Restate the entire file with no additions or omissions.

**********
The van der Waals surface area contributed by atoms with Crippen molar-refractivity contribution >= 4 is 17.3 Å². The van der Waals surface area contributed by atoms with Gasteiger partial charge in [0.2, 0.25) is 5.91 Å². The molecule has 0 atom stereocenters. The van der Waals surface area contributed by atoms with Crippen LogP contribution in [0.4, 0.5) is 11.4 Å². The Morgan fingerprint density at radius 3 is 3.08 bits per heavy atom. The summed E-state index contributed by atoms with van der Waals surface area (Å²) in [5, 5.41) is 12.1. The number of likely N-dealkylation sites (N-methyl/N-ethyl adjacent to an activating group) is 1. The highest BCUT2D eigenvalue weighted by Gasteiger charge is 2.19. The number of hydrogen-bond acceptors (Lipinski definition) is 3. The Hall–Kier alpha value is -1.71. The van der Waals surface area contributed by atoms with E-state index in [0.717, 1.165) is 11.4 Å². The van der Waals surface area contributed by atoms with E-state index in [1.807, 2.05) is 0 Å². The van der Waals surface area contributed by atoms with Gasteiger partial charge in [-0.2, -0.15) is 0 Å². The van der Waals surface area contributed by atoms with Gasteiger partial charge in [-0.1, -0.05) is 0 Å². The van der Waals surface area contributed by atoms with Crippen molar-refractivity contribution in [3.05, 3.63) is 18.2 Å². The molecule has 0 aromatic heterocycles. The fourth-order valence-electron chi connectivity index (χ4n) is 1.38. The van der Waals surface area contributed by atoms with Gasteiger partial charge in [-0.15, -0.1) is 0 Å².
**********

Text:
The van der Waals surface area contributed by atoms with Crippen molar-refractivity contribution >= 4 is 17.3 Å². The van der Waals surface area contributed by atoms with Gasteiger partial charge in [0.2, 0.25) is 5.91 Å². The molecule has 0 atom stereocenters. The van der Waals surface area contributed by atoms with Crippen LogP contribution in [0.4, 0.5) is 11.4 Å². The Morgan fingerprint density at radius 3 is 3.08 bits per heavy atom. The summed E-state index contributed by atoms with van der Waals surface area (Å²) in [5, 5.41) is 12.1. The number of likely N-dealkylation sites (N-methyl/N-ethyl adjacent to an activating group) is 1. The highest BCUT2D eigenvalue weighted by Gasteiger charge is 2.19. The number of hydrogen-bond acceptors (Lipinski definition) is 3. The Hall–Kier alpha value is -1.71. The van der Waals surface area contributed by atoms with E-state index in [0.717, 1.165) is 11.4 Å². The van der Waals surface area contributed by atoms with E-state index in [1.807, 2.05) is 0 Å². The van der Waals surface area contributed by atoms with Gasteiger partial charge in [-0.2, -0.15) is 0 Å². The van der Waals surface area contributed by atoms with Gasteiger partial charge in [-0.1, -0.05) is 0 Å². The van der Waals surface area contributed by atoms with Crippen molar-refractivity contribution in [3.05, 3.63) is 18.2 Å². The molecule has 0 aromatic heterocycles. The fourth-order valence-electron chi connectivity index (χ4n) is 1.38. The van der Waals surface area contributed by atoms with Gasteiger partial charge in [-0.15, -0.1) is 0 Å².